An ecumenical group of Christian leaders took turns to be locked in a cage outside the Park Hotel in Carlton, in Melbourne’s inner-north on Saturday to demonstrate their solidarity with around 32 refugees and asylum seekers detained there.
Sr Brigid Arthur csb, coordinator of the Brigidine Asylum Seeker Project and life member of Catholic Social Services Victoria (CSSV), Baptist minister Reverend Tim Costello and Uniting Church minister Reverend Alexandra Sangster joined others for a peaceful protest outside the Park Hotel, calling for the release of the men who have been held in detention by the Australian Government for almost nine years.
Their action follows on from Anglican Bishops Philip Huggins’ and Paul Barker’s example last week, as part of The Freedom Cage campaign, a grassroots movement protesting the indefinite detention of refugees across Australia and offshore and another campaign launched by multifaith leaders a couple of weeks ago to ‘Set them free’.
All three faith leaders tied their concern for refugees and asylum seekers to their understanding of their faith.
Sr Brigid noted that Australia’s treatment of refugees represents a failure to uphold the commandment to welcome the stranger, which is found in all major religions. She offered a powerful apology to the detainees for the mistreatment they have received:
‘You came to our country asking only for protection, and to our shame we locked you up and we’re still punishing you. We are sorry.
‘We lament a lack of understanding of what it means to be an asylum seeker, forced to leave all that you love. We are sorry.
‘We lament that we have forgotten our roots. We pray that you will feel our love and support.’
Rev. Costello spoke of ‘the big lie’ that indefinite detention serves as a deterrent to other asylum seekers who might otherwise try to come to Australia by boat. He posed the question of how politicians who call themselves Christians can treat people in this way and suggested that they perhaps don’t understand much about what Jesus taught, or that the desire for power leads them to be willing to ‘throw Jesus under a bus’.
Rev. Alexandra Sangster spoke of the situation of the men in the Park Hotel as an ‘epic failure’ of human rights. ‘We wish that our actions could stop this insane abuse of power,’ she said. ‘Of Scott Morrison and Dutton and all those who support them: the dog whistlers and the quiet Australians who turn away, who say “deport them”. Well not on our watch!’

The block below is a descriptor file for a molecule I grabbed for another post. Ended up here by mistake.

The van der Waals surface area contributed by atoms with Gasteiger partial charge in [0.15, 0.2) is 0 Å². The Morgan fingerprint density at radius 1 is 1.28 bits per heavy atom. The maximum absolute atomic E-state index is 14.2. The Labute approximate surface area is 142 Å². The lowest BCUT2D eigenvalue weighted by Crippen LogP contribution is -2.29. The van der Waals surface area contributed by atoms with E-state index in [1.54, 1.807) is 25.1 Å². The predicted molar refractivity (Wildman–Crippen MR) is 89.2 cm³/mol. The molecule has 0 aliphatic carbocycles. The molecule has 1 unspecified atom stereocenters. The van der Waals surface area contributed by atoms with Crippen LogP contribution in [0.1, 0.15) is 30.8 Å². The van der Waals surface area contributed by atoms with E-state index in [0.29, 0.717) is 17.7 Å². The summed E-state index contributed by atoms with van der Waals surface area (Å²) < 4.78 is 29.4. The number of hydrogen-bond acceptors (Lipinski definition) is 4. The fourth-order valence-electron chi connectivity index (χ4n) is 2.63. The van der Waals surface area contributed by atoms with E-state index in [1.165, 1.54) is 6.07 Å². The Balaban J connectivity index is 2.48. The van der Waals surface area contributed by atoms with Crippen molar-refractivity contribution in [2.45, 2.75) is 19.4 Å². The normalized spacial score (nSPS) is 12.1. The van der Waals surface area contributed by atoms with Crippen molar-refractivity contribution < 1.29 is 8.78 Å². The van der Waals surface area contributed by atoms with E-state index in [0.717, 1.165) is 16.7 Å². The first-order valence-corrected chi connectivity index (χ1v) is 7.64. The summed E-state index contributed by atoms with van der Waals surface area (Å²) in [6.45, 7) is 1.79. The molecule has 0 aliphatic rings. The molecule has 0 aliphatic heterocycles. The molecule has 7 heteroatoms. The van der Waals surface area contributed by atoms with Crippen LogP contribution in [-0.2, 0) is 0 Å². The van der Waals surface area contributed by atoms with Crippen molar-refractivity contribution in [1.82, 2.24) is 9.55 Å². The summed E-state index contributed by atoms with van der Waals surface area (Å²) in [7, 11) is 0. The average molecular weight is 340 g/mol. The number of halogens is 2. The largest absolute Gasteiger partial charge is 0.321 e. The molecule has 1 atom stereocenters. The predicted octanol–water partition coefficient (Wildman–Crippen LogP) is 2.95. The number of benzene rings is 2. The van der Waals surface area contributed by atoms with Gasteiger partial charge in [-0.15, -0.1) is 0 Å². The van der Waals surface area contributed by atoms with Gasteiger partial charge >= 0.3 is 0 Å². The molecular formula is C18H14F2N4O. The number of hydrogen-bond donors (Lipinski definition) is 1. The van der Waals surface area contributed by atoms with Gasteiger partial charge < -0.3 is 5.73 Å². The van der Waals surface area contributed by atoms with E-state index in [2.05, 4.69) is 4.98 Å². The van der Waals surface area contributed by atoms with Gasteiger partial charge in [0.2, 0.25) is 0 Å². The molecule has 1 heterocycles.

Nine years on from the harsh policy changes that saw more than 3,100 asylum seekers sent by Australia to offshore detention in Nauru and Manus Island in Papua New Guinea, there are still 219 held in offshore detention and around 70 held in Australian detention centres, after being transferred to Australia for medical treatment not available in Nauru and PNG.
The vast majority of those still being held in detention have been recognised as refugees for years.
Less than a third of the people who were held on Nauru and PNG have been resettled to other countries such as the United States, Canada and New Zealand over the past nine years. More than 700 gave up on their attempt to find safety in Australia after prolonged detention and returned to danger in their country of origin. Over 1,000 are living in the Australian community on Bridging Visas or in Community Detention following transfer to Australia for medical treatment.
There are around 32 men being held in detention in the Park Hotel after being transferred to Australia for medical treatment in 2019, 14 in the Melbourne Immigration Transit Accommodation (MITA) in Broadmeadows, 18 in detention in Brisbane Immigration Transit Accommodation (BITA), and 5 held in detention in Perth, Sydney and Adelaide, including one woman.
Sr Brigid said it can be difficult to provide accurate figures about the numbers of former Nauru and PNG refugees in each detention facility as ‘the Government doesn’t disclose them.’
Asylum Seeker Resource Centre detention rights caseworker, Nina Field, added that the Government frequently moves people around the Australian detention facilities, particularly between the Park Hotel and MITA. ‘They can be moved around at a moment’s notice,’ Ms Field said.
‘But the Minister could decide today to simply release them all. There is no reason for any person who was brought to Australia from Nauru or PNG for medical treatment to be held in detention, when hundreds of others who came for the same reason are already free,’ she said.
‘This is a toxic and immoral system that has arbitrarily punished and tortured a small group of people, who did nothing but ask for our help. After nearly nine years, it is past time to bring this disgraceful political chapter to an end.’
Advocacy groups continue to hold prayer vigils and rallies opposite the Park Hotel to show support and solidarity for the men inside. All three faith leaders pledged to continue to witness to the suffering of refugees and asylum seekers, and to stand in solidarity with them.
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